Michael Moore subverts the unfair cliché of the large, loudmouth American “doing” Europe in his grand tour of the Old World. It’s his most optimistic film yet. Just don’t expect any balance
In the lead up to two frankly scary global events - the US Presidential Election and the UK’s possible exit from the EU - king of glib Michael Moore mounts a one-man “invasion” of Yurp to “steal” our progressive policies in education, crime, health and employment conditions and bring them back to the good ‘ol US of A.
He presents a new departure in American foreign policy; one not motivated by oil but all about improving the lot of his embattled and broken countrymen with a dose of European liberté, égalité, fraternité. Where to Invade Next is a great slice of playful polemic and ever the humorist, Moore does not let up on arch jokes and sly asides on his whirlwind whip around France, Germany, Italy, Finland, Slovenia, Iceland and Tunisia.
Moore jokingly claims that US top brass summoned him to ask for his help
As usual he does a better job of spanking the yank than most oinky-nosed French or grumbling Paddies. His supercilious sad rage at his home country is still intact but this is a light-hearted sort of grand tour. Europe is presented as some sort of humanist Elysium and, as ever with Moore, inconvenient truths that do not slot neatly into his smoothly delivered narrative are blithely ignored. But as he says from the outset, he is picking the flowers not the weeds.
We learn that those cheese-eating surrender monkeys in France enjoy high cuisine for their school dinners and when Moore shows the primary level French kids pictures of what’s served up in American High School cafeterias, the mini gourmets recoil in horror. His visit to a low to no security prison in Norway will have Trump supporters levitating in their cinema seats and he feigns shock when he learns about Italy’s policy of seven weeks paid holidays a year. Moore promptly plants his US flag in the living room of a young married Italian couple and claims the policy for the US.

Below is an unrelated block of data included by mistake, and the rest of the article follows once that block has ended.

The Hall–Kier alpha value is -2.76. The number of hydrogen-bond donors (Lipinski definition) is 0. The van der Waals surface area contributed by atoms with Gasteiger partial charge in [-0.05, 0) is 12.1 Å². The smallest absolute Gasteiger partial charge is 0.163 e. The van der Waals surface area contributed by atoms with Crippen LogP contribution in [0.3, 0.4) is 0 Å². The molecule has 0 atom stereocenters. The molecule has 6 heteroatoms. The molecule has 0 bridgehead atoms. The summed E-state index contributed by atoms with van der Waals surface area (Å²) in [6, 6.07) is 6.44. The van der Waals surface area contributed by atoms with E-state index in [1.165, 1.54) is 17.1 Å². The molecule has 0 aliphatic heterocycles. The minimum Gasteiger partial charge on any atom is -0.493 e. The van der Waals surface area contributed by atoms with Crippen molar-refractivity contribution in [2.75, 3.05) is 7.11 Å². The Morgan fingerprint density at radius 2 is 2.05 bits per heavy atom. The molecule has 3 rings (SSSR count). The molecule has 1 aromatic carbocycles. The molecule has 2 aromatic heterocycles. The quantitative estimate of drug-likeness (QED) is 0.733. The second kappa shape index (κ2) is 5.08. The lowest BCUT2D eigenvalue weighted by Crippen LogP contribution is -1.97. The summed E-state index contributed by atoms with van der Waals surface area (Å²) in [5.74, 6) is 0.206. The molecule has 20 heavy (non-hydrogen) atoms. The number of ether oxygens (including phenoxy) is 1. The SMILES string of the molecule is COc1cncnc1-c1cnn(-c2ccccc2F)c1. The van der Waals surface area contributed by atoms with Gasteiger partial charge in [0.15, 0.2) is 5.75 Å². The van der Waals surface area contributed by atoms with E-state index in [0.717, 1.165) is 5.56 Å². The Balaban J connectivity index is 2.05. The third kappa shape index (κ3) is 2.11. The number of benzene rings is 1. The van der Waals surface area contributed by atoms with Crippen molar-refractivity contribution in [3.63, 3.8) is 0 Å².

Moore hears about working conditions in a Ducati factory in Italy
The more serious side of the film, and the one which recalls more brutal and angry polemics like Bowling for Columbine and Fahrenheit 911, emerges on Moore's visits to Iceland where he hears about zero tolerance of marauding bankers and Tunisia where female leadership has been the key to transition from dictatorship to democratic governance.
Moore employs his usual arch pop culture references - there’s a neat use of footage from the Wizard of Oz and old gung ho US army propaganda films. Shots of hulking US aircraft carriers are intercut with images of cherubic European kids and beautiful young married couples frolicking in the sea on one of their three annual holidays.
Moore plants the stars and stripes and claims the good bits of Europe for America
You may end up under the blissful misapprehension that we here in Ireland are living on the periphery of some enlightened utopia full of contented and productive citizens facing into a bright and wonderful future instead of the corrosive rise of the far right and the possible breakup of the EU. But this is Michael Moore and if Where to Invade Next isn’t exactly forensic it is funny and thought-provoking.
And no, Moore does not come to Ireland - if he did his whole thesis about Europe would more than likely fall apart the second he set foot on Irish tarmac.
Alan Corr @corralan